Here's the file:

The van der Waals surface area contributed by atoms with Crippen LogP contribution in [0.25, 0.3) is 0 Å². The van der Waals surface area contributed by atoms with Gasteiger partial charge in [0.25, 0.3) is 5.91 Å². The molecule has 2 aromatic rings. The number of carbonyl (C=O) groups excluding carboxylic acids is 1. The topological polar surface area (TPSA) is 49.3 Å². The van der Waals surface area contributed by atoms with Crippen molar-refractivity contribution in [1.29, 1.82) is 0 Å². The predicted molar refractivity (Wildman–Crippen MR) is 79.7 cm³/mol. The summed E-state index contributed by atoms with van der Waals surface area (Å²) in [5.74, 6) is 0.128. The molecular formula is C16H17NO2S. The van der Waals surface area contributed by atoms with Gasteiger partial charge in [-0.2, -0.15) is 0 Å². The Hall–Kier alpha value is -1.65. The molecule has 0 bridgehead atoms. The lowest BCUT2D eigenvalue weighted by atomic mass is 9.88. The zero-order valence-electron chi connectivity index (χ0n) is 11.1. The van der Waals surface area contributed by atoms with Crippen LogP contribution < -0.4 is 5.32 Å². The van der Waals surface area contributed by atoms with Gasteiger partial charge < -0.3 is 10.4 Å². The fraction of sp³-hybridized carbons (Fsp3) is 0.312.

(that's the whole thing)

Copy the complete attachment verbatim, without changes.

The van der Waals surface area contributed by atoms with Crippen LogP contribution in [0.25, 0.3) is 0 Å². The van der Waals surface area contributed by atoms with Gasteiger partial charge in [0.25, 0.3) is 5.91 Å². The molecule has 2 aromatic rings. The number of carbonyl (C=O) groups excluding carboxylic acids is 1. The topological polar surface area (TPSA) is 49.3 Å². The van der Waals surface area contributed by atoms with Crippen molar-refractivity contribution in [1.29, 1.82) is 0 Å². The predicted molar refractivity (Wildman–Crippen MR) is 79.7 cm³/mol. The summed E-state index contributed by atoms with van der Waals surface area (Å²) in [5.74, 6) is 0.128. The molecular formula is C16H17NO2S. The van der Waals surface area contributed by atoms with Gasteiger partial charge in [-0.2, -0.15) is 0 Å². The Hall–Kier alpha value is -1.65. The molecule has 0 bridgehead atoms. The lowest BCUT2D eigenvalue weighted by atomic mass is 9.88. The zero-order valence-electron chi connectivity index (χ0n) is 11.1. The van der Waals surface area contributed by atoms with Crippen LogP contribution < -0.4 is 5.32 Å². The van der Waals surface area contributed by atoms with Gasteiger partial charge < -0.3 is 10.4 Å². The fraction of sp³-hybridized carbons (Fsp3) is 0.312.